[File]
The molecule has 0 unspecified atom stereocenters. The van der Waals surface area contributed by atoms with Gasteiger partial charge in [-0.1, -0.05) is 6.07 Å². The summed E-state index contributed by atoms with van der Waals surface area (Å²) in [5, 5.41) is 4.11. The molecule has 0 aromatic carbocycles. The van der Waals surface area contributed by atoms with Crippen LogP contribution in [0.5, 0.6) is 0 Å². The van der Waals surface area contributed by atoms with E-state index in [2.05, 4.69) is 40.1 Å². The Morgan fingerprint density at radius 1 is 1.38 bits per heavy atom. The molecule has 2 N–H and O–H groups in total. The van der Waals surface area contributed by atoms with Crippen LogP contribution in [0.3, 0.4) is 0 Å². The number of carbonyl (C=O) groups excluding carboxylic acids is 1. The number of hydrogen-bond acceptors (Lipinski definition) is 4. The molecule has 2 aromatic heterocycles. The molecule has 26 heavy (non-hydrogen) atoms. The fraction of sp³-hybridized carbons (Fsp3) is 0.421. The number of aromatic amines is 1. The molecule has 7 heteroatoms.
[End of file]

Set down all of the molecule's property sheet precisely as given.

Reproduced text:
The molecule has 0 unspecified atom stereocenters. The van der Waals surface area contributed by atoms with Gasteiger partial charge in [-0.1, -0.05) is 6.07 Å². The summed E-state index contributed by atoms with van der Waals surface area (Å²) in [5, 5.41) is 4.11. The molecule has 0 aromatic carbocycles. The van der Waals surface area contributed by atoms with Crippen LogP contribution in [0.5, 0.6) is 0 Å². The van der Waals surface area contributed by atoms with E-state index in [2.05, 4.69) is 40.1 Å². The Morgan fingerprint density at radius 1 is 1.38 bits per heavy atom. The molecule has 2 N–H and O–H groups in total. The van der Waals surface area contributed by atoms with Crippen LogP contribution in [0.3, 0.4) is 0 Å². The number of carbonyl (C=O) groups excluding carboxylic acids is 1. The number of hydrogen-bond acceptors (Lipinski definition) is 4. The molecule has 2 aromatic heterocycles. The molecule has 26 heavy (non-hydrogen) atoms. The fraction of sp³-hybridized carbons (Fsp3) is 0.421. The number of aromatic amines is 1. The molecule has 7 heteroatoms.